• To enable a gentle withdrawal that protects the individual’s dignity.
  • To prepare the individual for long-term therapy for his or her alcohol use disorder and benzodiazepine dependence.

Detoxification procedures differ from person to person depending on the intensity of withdrawals. Some people may require a gradual tapering regimen, in which benzodiazepine dosages are gradually reduced over a certain period, while others may require a medication-assisted detox program. While the detox process helps individuals overcome their physical dependence on substances, they would require ongoing treatment to help address the psychological aspect of their addiction. These treatment programs are provided through an inpatient or outpatient facility.

With the growing concern of mental health disorders and substance misuse during the Covid-19, one must remain vigilant and cautious of their substance use. Relapses, unintentional overdoses, and problematic substance usage have occurred due to isolation, even among people who had never had a problem before. Everyone is affected by the COVID-19 epidemic. However, the risks are greater for individuals with substance use disorders or amid treatment. Reach out to a physician or addiction specialist if you’re struggling with substance misuse so they could provide you with information about regulatory changes and treatment options available during this time.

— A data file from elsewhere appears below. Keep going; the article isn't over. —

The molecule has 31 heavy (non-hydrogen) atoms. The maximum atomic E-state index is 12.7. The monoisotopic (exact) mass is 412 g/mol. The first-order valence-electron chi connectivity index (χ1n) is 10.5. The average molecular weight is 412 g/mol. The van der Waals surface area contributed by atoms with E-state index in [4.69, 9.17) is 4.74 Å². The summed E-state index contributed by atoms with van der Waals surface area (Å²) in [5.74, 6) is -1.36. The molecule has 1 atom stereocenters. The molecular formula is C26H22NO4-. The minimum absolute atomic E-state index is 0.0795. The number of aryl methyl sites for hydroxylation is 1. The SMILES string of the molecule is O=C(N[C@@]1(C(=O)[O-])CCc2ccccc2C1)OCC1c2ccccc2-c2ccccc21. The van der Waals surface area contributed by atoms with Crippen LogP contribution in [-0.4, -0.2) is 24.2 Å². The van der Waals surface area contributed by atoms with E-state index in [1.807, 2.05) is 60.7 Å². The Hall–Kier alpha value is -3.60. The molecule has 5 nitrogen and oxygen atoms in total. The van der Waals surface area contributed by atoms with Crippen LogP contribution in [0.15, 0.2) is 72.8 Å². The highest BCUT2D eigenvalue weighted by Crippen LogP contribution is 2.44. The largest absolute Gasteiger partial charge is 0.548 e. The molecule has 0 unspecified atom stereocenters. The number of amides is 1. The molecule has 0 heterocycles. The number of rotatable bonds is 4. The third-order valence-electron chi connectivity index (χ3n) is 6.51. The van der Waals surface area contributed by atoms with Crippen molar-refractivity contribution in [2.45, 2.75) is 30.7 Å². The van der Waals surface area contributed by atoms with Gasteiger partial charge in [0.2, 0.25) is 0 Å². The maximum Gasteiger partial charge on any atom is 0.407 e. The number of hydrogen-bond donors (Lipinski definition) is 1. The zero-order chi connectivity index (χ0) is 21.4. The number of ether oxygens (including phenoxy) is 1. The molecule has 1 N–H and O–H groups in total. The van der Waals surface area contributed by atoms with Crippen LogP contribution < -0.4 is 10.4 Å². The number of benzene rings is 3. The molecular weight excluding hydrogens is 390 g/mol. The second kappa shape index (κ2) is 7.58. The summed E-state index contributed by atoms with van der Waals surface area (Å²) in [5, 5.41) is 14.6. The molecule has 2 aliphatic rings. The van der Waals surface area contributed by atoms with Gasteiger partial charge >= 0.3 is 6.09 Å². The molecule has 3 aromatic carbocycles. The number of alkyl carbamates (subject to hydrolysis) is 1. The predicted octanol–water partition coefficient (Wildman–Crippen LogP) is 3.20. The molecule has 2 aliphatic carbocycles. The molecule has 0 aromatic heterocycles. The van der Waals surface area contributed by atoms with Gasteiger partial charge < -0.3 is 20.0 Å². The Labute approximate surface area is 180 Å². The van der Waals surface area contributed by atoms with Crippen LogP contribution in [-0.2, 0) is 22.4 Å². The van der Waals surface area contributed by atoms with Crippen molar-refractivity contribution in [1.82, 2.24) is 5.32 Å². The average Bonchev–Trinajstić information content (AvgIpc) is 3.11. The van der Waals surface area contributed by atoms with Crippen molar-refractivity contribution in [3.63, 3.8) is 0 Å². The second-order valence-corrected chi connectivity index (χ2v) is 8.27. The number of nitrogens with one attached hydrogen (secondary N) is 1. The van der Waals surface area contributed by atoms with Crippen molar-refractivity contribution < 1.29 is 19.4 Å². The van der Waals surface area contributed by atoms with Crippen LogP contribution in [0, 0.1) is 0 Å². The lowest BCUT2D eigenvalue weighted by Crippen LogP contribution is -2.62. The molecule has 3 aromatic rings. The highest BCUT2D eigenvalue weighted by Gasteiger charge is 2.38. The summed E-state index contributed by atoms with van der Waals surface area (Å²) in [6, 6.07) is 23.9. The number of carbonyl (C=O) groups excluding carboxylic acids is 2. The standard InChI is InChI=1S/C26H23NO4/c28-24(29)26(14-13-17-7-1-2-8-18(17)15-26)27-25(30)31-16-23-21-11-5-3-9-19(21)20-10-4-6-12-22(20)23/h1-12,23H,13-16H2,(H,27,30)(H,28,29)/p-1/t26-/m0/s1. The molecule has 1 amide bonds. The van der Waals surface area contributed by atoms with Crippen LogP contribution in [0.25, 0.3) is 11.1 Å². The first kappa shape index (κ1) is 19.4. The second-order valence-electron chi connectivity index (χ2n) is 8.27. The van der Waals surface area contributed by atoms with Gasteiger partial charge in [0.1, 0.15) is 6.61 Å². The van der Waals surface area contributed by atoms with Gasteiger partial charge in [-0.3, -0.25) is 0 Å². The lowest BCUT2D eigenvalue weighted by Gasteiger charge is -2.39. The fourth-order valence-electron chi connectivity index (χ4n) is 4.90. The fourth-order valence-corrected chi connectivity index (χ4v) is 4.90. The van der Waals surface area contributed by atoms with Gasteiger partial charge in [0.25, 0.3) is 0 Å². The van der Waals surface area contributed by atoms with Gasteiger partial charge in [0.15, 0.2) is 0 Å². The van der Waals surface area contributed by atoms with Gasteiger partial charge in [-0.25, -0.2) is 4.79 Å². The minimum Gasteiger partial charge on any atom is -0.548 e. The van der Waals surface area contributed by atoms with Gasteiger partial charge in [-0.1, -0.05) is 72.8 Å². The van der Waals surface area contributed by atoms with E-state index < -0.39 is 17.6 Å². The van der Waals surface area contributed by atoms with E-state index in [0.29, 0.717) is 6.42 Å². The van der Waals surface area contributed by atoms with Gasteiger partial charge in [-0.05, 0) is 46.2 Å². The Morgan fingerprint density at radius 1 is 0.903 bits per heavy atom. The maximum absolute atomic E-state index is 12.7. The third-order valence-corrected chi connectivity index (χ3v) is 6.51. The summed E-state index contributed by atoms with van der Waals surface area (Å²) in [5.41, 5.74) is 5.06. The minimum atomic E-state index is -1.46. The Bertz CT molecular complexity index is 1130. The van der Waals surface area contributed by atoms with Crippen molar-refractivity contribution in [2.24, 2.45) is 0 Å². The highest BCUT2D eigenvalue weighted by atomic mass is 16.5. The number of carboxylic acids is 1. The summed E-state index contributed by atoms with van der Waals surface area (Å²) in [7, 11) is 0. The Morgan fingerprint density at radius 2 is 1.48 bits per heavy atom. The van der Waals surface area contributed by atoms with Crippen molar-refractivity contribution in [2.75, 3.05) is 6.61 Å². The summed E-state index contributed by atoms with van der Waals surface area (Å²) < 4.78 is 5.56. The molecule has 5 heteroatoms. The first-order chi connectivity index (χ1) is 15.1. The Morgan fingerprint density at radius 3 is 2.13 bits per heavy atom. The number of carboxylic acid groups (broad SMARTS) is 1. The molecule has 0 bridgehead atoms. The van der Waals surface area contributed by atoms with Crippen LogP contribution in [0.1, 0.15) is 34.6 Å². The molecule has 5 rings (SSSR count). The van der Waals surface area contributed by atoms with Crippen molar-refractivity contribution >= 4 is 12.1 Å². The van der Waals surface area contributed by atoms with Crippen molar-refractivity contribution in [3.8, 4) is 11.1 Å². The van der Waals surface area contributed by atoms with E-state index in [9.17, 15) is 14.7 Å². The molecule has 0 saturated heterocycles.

For more information on addiction treatment options and regulations during Covid-19, visit Substance Abuse and Mental Health Services Administration (SAMHSA), National Institute on Drug Abuse (NIDA), or American Psychological Association (APA).

If you are seeking help with your loved one’s addiction, contact us today or complete our quick contact form below, to speak with an addiction treatment specialist.

If you need help with your substance use disorder, we are here to help you build your confidence and momentum towards the future you want. We provide treatment services for adults with alcohol, opioid, and other substance use disorders. We are currently located in LouisianaMassachusettsNew JerseyNorth CarolinaOhio, Texas, and Washington.

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Nzinga Harrison, MD

Dr. Harrison serves as the Chief Medical Officer for Eleanor Health with more than 15 years experience practicing medicine. She is a double-board certified physician with specialties in general adult psychiatry and addiction medicine. Dr. Harrison has spent her career as a physician treating individuals from marginalized communities with substance use and other psychiatric disorders. As a physician executive, she has served as Senior Vice President and Chief Medical Officer roles committed to creating and improving systems-based delivery of psychiatric and substance abuse care. She is a vocal advocate for stigma reduction, and is passionate about the necessity for whole-person care as individuals and communities seek to recover from and prevent substance use disorders.